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How Sugar relates to Cancer

How Sugar relates to Cancer
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New Delhi, Its commonly heard that sugar causes cancer or makes it grow faster. In some ways, this makes sense. Every cell in your body uses blood...

New Delhi, Its commonly heard that sugar causes cancer or makes it grow faster. In some ways, this makes sense. Every cell in your body uses blood sugar (glucose) for energy, including cancer cells. But cancer cells consume about 200 times more sugar than normal cells. They need huge amounts of sugar to fuel their rapid growth.

Dr. Niranjan Naik, Director, Surgical Oncology, Fortis Memorial Research Institute, Gurugram gives you the details about all you need to know about how sugar relates to cancer.

However, there is no strong evidence that directly links sugar to increased cancer risk, yet there is an indirect link. Eating sugar doesn't necessarily lead to cancer. Consuming too many calories containing sugar may result in weight gain. Being overweight or obese puts you at a higher risk for cancer and other lifestyle diseases. Obesity is considered as a risk factor for development of cancers of breast, large bowel, esophagus (food pipe), pancreas, kidney, liver, upper stomach (gastric cardia), gallbladder, ovary, uterus, thyroid, myeloma (type of blood cancer), and meningioma (which is a type of tumor of brain).

Experts, including American Cancer Society and National Cancer Institute, do not think sugar can cause cancer. They say the real culprit is obesity. Fat cells release inflammatory proteins called adipokines. They can damage DNA and eventually cause tumors. The fatter cells you have, the more of these proteins you're likely to have. Being overweight or obese puts you at risk for at least 13 types of cancers including breast, liver and colon cancer. In fact, obesity is the biggest preventable cause of cancer second to that of smoking.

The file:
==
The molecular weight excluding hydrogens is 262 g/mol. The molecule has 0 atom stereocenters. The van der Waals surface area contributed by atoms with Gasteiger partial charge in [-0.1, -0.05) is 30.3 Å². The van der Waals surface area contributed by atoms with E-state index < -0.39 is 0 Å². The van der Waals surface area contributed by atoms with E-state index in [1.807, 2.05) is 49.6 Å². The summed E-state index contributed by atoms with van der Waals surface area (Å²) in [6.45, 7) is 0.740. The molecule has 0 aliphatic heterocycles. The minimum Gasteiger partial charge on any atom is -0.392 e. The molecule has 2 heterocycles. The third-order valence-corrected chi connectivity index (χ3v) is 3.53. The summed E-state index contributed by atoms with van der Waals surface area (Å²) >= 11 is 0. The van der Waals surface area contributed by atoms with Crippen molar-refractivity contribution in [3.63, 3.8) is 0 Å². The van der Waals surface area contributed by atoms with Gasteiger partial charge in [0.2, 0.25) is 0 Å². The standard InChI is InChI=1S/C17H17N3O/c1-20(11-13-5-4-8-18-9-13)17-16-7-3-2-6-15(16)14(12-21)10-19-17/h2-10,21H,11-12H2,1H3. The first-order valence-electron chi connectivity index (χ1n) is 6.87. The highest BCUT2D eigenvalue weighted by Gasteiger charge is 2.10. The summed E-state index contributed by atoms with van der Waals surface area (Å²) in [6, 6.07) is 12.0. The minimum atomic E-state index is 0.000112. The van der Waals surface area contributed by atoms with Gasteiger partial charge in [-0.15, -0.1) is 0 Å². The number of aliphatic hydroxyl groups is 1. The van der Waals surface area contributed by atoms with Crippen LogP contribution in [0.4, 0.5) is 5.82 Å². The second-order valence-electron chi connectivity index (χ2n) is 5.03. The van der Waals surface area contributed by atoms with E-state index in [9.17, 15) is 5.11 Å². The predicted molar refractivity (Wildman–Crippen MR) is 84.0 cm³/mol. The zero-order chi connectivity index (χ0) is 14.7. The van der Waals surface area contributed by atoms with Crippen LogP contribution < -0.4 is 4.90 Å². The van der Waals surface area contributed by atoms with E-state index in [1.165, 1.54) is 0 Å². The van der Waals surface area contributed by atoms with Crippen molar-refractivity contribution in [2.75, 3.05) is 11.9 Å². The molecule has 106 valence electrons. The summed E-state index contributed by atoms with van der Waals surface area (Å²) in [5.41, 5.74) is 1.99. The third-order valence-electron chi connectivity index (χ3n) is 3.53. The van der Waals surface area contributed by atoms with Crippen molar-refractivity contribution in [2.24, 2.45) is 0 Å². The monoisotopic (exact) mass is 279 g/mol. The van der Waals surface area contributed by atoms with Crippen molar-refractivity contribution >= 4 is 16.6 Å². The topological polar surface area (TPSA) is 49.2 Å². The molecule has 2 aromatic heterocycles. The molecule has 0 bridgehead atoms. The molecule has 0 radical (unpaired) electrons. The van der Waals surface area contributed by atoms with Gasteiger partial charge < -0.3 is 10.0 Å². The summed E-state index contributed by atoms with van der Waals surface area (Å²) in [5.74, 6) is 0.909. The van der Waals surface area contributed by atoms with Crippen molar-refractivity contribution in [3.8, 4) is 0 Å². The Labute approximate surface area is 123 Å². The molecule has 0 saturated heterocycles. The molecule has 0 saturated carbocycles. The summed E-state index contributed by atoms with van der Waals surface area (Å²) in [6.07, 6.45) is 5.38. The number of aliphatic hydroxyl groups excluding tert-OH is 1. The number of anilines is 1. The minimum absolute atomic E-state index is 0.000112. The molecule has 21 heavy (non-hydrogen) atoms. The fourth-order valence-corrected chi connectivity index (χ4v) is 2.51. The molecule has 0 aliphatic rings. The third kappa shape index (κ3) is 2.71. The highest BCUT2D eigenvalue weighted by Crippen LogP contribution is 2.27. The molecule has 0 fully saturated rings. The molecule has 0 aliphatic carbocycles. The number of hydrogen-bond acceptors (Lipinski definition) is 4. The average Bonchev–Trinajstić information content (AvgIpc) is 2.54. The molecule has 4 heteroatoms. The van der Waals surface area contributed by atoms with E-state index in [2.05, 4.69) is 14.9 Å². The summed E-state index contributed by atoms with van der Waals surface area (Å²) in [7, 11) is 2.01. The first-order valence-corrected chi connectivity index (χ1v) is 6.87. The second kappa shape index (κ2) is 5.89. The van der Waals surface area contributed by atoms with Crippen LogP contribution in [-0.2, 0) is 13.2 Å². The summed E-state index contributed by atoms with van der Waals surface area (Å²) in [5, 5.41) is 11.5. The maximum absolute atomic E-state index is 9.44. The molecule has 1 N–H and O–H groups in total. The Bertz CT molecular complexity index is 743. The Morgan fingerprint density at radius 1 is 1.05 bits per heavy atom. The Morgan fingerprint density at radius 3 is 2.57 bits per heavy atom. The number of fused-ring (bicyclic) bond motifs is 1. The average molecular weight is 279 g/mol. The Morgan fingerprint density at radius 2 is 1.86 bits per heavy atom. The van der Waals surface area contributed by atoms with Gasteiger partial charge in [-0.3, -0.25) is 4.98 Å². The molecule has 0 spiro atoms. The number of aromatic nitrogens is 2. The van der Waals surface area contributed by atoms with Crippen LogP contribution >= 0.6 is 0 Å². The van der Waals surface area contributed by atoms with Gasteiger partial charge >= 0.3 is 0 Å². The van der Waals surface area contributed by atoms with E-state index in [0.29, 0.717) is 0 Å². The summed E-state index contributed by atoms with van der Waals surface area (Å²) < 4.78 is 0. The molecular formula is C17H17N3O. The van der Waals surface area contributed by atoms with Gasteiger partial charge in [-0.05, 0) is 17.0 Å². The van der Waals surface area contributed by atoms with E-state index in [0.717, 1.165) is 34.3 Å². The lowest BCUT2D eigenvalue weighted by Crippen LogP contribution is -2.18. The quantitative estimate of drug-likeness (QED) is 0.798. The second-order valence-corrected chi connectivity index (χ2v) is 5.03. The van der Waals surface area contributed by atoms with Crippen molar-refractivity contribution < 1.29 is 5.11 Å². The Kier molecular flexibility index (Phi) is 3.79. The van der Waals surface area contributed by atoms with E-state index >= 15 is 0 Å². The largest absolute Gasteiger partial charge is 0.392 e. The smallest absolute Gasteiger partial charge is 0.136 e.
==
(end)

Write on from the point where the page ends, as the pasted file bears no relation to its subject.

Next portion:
Some cancers may start due to high levels of insulin, the hormone that controls the amount of sugar in the blood. Insulin levels in blood depends on level of sugar in the blood. Fat cells also increase the level of female hormone, estrogen. After the menopause, this hormone made by fat cells can make cells divide faster in the breasts and uterus, thereby increasing the risk of cancer.

Even though sugar does not cause cancer directly, it's still a good idea to eat less sugar. Research says you should restrict for a maximum of 6 teaspoons a day for women and 9 teaspoons for men. But most people consume about 22 teaspoons per day in different forms. That's 130 pounds of sugar each year.

There's no evidence that following a low-carb or "sugar-free" diet lowers the risk of getting cancer, or boosts the chances of surviving if you are diagnosed. Following restricted diets with intake of very low amount of carbohydrate could damage health in the long term by eliminating foods that are good sources of fiber and essential vitamins. This is particularly important for cancer patients, as some treatments may result in weight loss and put the body under a lot of stress. Poor nutrition received from restrictive diets can affect the recovery, or even be life-threatening. For patients to recover, it is essential to get adequate nutrition for helping their bodies cope with treatment.

Although avoiding sugar won't stop cancer, one can reduce the risk of getting cancer by making healthy lifestyle choices. Do regular exercise, lower the amount of added sugar in your diet and maintain a healthy body weight.

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